Re-releasing music is a labour of love at LNFG. We care deeply about artist legacy and strive to ensure that everyone engaged with us is kept, informed and updated at all times.
Re-pressing vinyl comes with obligations, both contractual and some more morally based. We felt it was wise, in light of recent comments on social media, that we lay out our processes clearly and concisely for all to digest.
Before any record can be pressed we require to obtain approval from the phonographic rights holder. This could well be an artist, a label or a publisher, sometimes it can a combination of all three. Whomever owns that little (p) is ostensibly the gate keeper of all that can happen. With most major re-releases that will likely be someone like Universal or Sony. Most albums from the 70's and 80's have been hoovered up through takeover and merger, such that three behemoth companies control the vast majority of the worlds music.
Seeking approval from such a company can be a time consuming and frustrating process, in some cases we have found ourselves waiting over 12 months for clearance. Obviously with the process being so arduous, we never embark on the journey without first gleaning the nod of approval from the artist themselves.
The Moral Nod
Whilst obtaining approval from the songwriter is not contractually necessary where rights are held by a third party, we believe firmly the songwriter should always be consulted and no PNFG release has ever proceeded without such being explicitly obtained. We have shelved many plans because artists have said no, or failed to understand the process properly. We have received many emails from bemused bands, asking why we were even bothering to ask them, when they didn't own the masters. Many of our current acts will recognise what I am referring to.
Reissue, Repackage, Re-evaluate
Once the moral nod is received and as soon as the license is granted, ordinarily in exchange for a fat licensing payment in advance, we will discuss with any band precisely what is needed/planned. Will we faithfully recreate the original, will we right longstanding wrongs, will we add more details, more songs, will we remix or remaster. Again this process may begin or end with us making suggestions or decisions but we will always seek artists approval.
We will always provide an indicative suggestion upon how we will propose to announce the release, what versions might exist and what thematic approach we might take. We will invariably draw up a draft page and await copy changes or updates. In 99% of cases we will pull the content directly from existing artist pages, social media or wiki. We will never write new copy without artist approval.
Sometimes artists provide none whatsoever, sometimes they rewrite the whole package. Whatever process is adopted, that page will not go live without the artist knowing such and without them being given the chance to veto, amend or delay announcements. The advert will invariably provide an indicative manufacturing time.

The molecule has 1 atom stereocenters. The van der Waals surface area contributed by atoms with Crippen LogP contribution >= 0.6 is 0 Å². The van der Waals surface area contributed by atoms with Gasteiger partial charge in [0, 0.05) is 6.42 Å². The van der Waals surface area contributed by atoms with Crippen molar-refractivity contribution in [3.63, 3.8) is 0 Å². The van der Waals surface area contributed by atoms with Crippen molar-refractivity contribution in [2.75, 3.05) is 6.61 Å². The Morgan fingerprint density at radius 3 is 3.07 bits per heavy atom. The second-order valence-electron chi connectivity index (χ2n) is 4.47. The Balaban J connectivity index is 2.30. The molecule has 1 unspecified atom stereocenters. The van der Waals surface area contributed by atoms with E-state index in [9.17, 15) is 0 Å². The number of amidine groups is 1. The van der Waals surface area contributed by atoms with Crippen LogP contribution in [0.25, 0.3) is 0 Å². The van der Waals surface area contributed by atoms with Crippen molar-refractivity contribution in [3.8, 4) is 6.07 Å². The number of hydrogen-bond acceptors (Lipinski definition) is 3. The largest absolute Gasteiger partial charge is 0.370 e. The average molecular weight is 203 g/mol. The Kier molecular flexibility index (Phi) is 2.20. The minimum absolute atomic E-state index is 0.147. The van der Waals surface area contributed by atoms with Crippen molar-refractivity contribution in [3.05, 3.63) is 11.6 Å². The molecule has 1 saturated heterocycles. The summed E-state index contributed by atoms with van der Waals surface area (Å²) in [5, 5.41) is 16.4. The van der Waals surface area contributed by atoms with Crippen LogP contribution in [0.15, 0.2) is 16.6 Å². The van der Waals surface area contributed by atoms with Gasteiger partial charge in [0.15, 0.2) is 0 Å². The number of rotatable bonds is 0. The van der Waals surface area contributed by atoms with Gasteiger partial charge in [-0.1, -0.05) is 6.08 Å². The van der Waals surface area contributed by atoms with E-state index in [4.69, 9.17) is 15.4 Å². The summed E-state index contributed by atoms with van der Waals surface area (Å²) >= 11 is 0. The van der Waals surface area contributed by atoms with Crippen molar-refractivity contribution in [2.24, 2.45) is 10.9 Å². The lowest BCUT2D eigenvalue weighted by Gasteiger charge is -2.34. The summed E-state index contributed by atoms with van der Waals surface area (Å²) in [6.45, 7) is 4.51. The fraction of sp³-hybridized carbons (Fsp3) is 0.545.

Tests, Proofs and Manufacture.
Once a record is ready to begin its journey to manufacture, we will provide templates and vinyl wavs, or lacquers to manufacturers, They will initially run proofs of the art and book the tests in for production. At this stage we have one main decision to make. (1) Do we book actual production or (2) Book production after receiving and approving the tests. As there is no advantage to (2) our default position is (1). Thus, we will know roughly when tests will arrive and subject to all being acceptable roughly when the album will arrive. Tests are not approved, we will always be able to pull and rework but at least, all being well, we will have a seamless transition.
Once art proofs are received, these will be sent for artist approval and production will be booked for some months in the future. Acceptance of the proofs will be assumed but plenty of time will exist should changes be necessary.
Similarly when tests are received, they will be sent to the artist for approval, many artists do not have the means to approve tests and thus, they will either be invited to LNFG to approve them or they will pass approval to us or a third party. Again, acceptance is in part assumed and manufacture is booked for weeks, months in the future, however, the artist and we will have right up to the minute the presses run to pull that record and rework a track.
Release and Remuneration.
Once we are in possession of the actual record, we will immediately begin fulfilling pre-orders and handle all financial aspects. On the costs side of the business we will have to account for
(1) Licensing - usually 20-25% of the distribution price x the number manufactured
(2) MCPS usually 8.5% of the distribution price x 80% the number manufactured
(3) Mastering costs
(4) Art Production costs (if incurred)
(5) Manufacturing costs
(6) VAT and Costs of Sales.
On a 1000 run of single vinyl, the actual costs could run to between £8000 and £10000.
Once all the costs are recovered the artist will earn 75% of the profits. this being their reward for providing the moral nod at the outset. Contractually we would be entitled to retain 100% of the revenue for ourselves, we are under no obligation to share any of the revenue with third parties but as we believe this would be immoral, not only do we carry 100% of the risk, we pay out 75% of the reward.
If any time an objection is raised we pause all production and process until such is resolved.